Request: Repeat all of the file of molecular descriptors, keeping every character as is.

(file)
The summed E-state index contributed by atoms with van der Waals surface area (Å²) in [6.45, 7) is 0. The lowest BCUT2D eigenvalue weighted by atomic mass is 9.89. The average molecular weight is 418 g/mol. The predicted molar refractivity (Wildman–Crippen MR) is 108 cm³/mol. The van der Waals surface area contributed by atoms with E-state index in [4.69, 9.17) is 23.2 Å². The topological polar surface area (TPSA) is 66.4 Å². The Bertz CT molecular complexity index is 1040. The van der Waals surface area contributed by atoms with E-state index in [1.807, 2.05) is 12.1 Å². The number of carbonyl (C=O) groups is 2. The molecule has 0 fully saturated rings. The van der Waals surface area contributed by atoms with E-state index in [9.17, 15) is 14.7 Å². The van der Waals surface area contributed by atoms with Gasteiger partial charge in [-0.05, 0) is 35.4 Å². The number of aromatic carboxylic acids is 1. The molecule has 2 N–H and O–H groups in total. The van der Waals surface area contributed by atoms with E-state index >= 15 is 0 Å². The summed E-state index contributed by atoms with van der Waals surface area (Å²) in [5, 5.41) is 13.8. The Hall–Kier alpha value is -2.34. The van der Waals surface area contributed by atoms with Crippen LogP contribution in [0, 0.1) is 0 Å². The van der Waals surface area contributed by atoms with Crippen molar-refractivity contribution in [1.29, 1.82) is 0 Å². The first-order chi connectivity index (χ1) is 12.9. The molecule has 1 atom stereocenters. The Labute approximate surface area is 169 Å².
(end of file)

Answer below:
The summed E-state index contributed by atoms with van der Waals surface area (Å²) in [6.45, 7) is 0. The lowest BCUT2D eigenvalue weighted by atomic mass is 9.89. The average molecular weight is 418 g/mol. The predicted molar refractivity (Wildman–Crippen MR) is 108 cm³/mol. The van der Waals surface area contributed by atoms with E-state index in [4.69, 9.17) is 23.2 Å². The topological polar surface area (TPSA) is 66.4 Å². The Bertz CT molecular complexity index is 1040. The van der Waals surface area contributed by atoms with E-state index in [1.807, 2.05) is 12.1 Å². The number of carbonyl (C=O) groups is 2. The molecule has 0 fully saturated rings. The van der Waals surface area contributed by atoms with E-state index in [9.17, 15) is 14.7 Å². The van der Waals surface area contributed by atoms with Gasteiger partial charge in [-0.05, 0) is 35.4 Å². The number of aromatic carboxylic acids is 1. The molecule has 2 N–H and O–H groups in total. The van der Waals surface area contributed by atoms with E-state index >= 15 is 0 Å². The summed E-state index contributed by atoms with van der Waals surface area (Å²) in [5, 5.41) is 13.8. The Hall–Kier alpha value is -2.34. The van der Waals surface area contributed by atoms with Crippen LogP contribution in [0, 0.1) is 0 Å². The van der Waals surface area contributed by atoms with Crippen molar-refractivity contribution in [1.29, 1.82) is 0 Å². The first-order chi connectivity index (χ1) is 12.9. The molecule has 1 atom stereocenters. The Labute approximate surface area is 169 Å².